However, the fact that we have many super-rich people, thanks to our high taxes on work and almost non-existent taxes on capital income, does not mean that Swedes as a whole are better off than anyone else. The average Swede is instead much poorer than, for example, an average Briton, Australian or American.
In kronor, the United States, Germany, Japan, England or Australia have the same number of billionaires per capita. Even in Russia, where assets are considered unevenly distributed, there is a lower proportion of the super-rich than in Sweden.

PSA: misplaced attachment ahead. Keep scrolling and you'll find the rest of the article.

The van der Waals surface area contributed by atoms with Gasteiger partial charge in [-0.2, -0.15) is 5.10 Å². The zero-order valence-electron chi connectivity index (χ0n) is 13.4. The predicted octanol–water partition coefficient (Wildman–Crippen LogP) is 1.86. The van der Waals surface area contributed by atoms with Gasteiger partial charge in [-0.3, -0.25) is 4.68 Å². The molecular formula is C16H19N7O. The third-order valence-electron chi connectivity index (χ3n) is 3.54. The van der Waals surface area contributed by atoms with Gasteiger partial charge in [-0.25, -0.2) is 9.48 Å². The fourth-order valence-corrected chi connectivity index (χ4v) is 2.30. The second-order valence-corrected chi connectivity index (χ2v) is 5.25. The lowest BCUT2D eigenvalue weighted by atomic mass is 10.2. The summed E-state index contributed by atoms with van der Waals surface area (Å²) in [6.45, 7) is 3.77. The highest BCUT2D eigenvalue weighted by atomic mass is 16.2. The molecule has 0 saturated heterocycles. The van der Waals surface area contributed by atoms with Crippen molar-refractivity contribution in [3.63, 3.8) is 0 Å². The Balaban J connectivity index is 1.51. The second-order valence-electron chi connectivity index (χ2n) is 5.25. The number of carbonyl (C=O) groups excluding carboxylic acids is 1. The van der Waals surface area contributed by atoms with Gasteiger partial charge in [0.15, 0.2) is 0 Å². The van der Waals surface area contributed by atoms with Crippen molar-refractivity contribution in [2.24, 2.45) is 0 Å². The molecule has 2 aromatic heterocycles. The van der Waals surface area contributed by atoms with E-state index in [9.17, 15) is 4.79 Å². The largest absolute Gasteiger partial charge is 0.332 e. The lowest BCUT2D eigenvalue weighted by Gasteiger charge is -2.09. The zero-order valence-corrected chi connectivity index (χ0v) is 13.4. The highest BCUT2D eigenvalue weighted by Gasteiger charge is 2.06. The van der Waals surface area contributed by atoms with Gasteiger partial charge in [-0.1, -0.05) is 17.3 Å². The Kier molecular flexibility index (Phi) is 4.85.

Sweden is only surpassed by tax havens such as Monaco, Lichtenstein and Guernsey, which means that Sweden has the most oligarchs per capita of all OECD countries.
Since 1996, the number of billionaires in Sweden has increased from 28 to today’s 542, writes Aftonbladet.
H&M owner Stefan Persson is richest with SEK 150 billion in wealth. An employee at H&M who earns SEK 300,000 per year after tax would have to put aside everything he earns for half a million years to achieve the same wealth as the owner.
Source: Fria Tider by www.friatider.se.
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